I don’t eat jelly. I’ve never liked the texture as an adult. I’m sure I sucked the goober textured sweet wobbly stuff down in bucketloads as a kid, but as an adult? I just can’t come at it. But, when I received 6.5kgs of blood oranges from Red Belly Citrus, one of the first things I thought of making was a blood orange jelly. And a couple of days later when I picked up a complimentary packet of Herbies Spices Mulling Spices from Cooking Coordinates in Bleconnen, I knew I had to make a mulled wine jelly. A posh, grown up jelly for the adults. I even bought expensive titanium gelatin sheets. Now, that’s hardcore jelly business. I wasn’t going to use the el cheapo powder gelatin (not knockin’ it, use it all the time for everything else), I was bringing out the big guns for this effort. And, as a non-jelly eating person of persuasion, it was pretty alright.
I had to make this one up. There are literally millions of jelly recipes on the internet. There ain’t that many that combine a blood orange juice with spiced mulled wine in the list of ingredients. And to be Franc with you, I forgot to write the recipe down. Frankly, as long as you’ve got the right amount of liquid to gelatin, Bob’s your uncle.
Ingredients – Give or take. Whoops.
- 500ml red wine (you will need the remaining cup of wine for later)
- 200ml blood orange juice
- 1c sugar
- 1TB Herbie’s mulled wine spices (or you could find a recipe for mulled wine and make it fit for purpose)
- zest of the 2 blood oranges
- 7 sheets of gelatin
I used this article on jelly making to figure out the amount of liquid per gelatin sheet. Looking back, it’s 4 years old, so you could very well find a more recent article if you so choose.
First things first, soften your sheet gelatin in warm water. You don’t want it to melt, just soften til it’s all squidgy and feels like that sticky snot-like rubber material you use to play with as a child. What’s that called? Now make the mulled wine. Pour the liquids, zest, sugar and mulled spices into a saucepan and simmer until at a rolling boil. Turn down, let it simmer away for half an hour or so and let your kitchen fill with the delightfully Christmassy spicy fragrance, of yesteryears traditions and woodsy folk. 118 days til Christmas, did you know that?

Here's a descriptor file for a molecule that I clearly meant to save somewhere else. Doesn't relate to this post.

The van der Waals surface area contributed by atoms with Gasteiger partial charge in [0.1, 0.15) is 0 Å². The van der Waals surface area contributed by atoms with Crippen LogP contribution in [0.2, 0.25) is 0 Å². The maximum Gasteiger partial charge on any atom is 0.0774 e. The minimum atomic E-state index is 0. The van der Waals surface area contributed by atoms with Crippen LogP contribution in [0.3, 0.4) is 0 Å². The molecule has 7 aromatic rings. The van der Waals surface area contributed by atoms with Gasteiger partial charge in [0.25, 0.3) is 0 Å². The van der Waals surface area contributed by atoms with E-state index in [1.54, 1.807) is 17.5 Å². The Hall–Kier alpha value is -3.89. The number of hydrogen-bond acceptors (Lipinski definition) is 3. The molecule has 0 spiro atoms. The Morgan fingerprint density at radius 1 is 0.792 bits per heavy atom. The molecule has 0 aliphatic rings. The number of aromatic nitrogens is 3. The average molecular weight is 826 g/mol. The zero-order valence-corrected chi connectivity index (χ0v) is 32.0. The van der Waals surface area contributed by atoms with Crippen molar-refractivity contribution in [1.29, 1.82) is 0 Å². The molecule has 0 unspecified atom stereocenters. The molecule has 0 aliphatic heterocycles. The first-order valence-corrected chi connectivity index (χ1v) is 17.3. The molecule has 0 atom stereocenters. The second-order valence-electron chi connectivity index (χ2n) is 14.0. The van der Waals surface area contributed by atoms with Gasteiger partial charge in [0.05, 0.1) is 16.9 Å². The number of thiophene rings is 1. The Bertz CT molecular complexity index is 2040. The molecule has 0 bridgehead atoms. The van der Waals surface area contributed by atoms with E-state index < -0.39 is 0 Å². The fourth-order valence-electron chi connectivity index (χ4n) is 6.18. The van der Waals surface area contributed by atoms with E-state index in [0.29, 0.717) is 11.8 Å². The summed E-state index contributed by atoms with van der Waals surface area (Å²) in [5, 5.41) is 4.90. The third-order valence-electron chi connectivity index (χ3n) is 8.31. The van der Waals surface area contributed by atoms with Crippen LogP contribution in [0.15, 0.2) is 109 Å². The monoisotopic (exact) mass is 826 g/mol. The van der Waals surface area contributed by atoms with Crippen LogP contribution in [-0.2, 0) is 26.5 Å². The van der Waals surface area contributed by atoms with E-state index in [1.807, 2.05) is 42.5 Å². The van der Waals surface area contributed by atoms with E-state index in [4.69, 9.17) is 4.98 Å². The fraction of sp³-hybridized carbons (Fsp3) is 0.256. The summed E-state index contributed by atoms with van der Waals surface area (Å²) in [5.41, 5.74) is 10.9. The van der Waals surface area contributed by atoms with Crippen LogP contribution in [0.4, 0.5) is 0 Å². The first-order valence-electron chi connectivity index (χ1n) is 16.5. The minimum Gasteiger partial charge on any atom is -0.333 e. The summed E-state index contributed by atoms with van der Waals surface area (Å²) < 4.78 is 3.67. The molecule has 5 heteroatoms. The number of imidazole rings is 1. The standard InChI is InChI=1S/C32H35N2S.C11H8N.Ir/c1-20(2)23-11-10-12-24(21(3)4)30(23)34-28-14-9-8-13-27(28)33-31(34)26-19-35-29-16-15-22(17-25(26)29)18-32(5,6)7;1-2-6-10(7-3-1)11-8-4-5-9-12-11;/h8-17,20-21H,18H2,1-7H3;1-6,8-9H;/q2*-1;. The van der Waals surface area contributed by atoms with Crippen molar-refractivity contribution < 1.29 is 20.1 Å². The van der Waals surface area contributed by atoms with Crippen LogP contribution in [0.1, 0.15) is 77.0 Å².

Take the mulled wine off the heat and let it cool a little, boiling gelatin reduces it’s setting capabilities. I read that. Pour the still hot wine over the squeezed out gelatin and whisk til it’s dissolved and fully whisked in. Pour into your 80’s Tupperware jelly mould. I was going to rub some oil around the edges to ensure a silky smooth unmoulding, and didn’t. Shoulda.
It’s at this point that you polish off the remaining cup of red wine. Why not, can’t let it go to waste. It’s only 10am? It’s wine o’clock somewhere in the world, right? I let mine set overnight in the fridge and took it out an hour or so before I was going to serve it, so it warmed up a little. Things also taste much better if you allow them to come a little closer to room temp before serving, chilled items don’t have the heightened taste as they should.
Unmould slowly onto a lovely crystal platter which will show off the jelly’s beautifully gorgeous red ruby hue. I was so taken with the colour of the jelly that I’d make it again and again just to admire the brilliancy of the redness and clear, unblemished shininess.
It sliced beautifully and was quite a solid mass. Not like the flimsy jelly cups you may have been served before. That’d be the titanic gelatin sheets. Cut up some blood oranges, create a caramelised blood orange syrup to serve on the side, arrange artfully on a plate, drizzle over some cream and serve the wobbly wedge of wonder to your awaiting guests.
I swear I took about 100 photo’s of this jelly I was so entranced with the colour of it. Jelly obsession.
No more blood oranges. They’re all gone 😦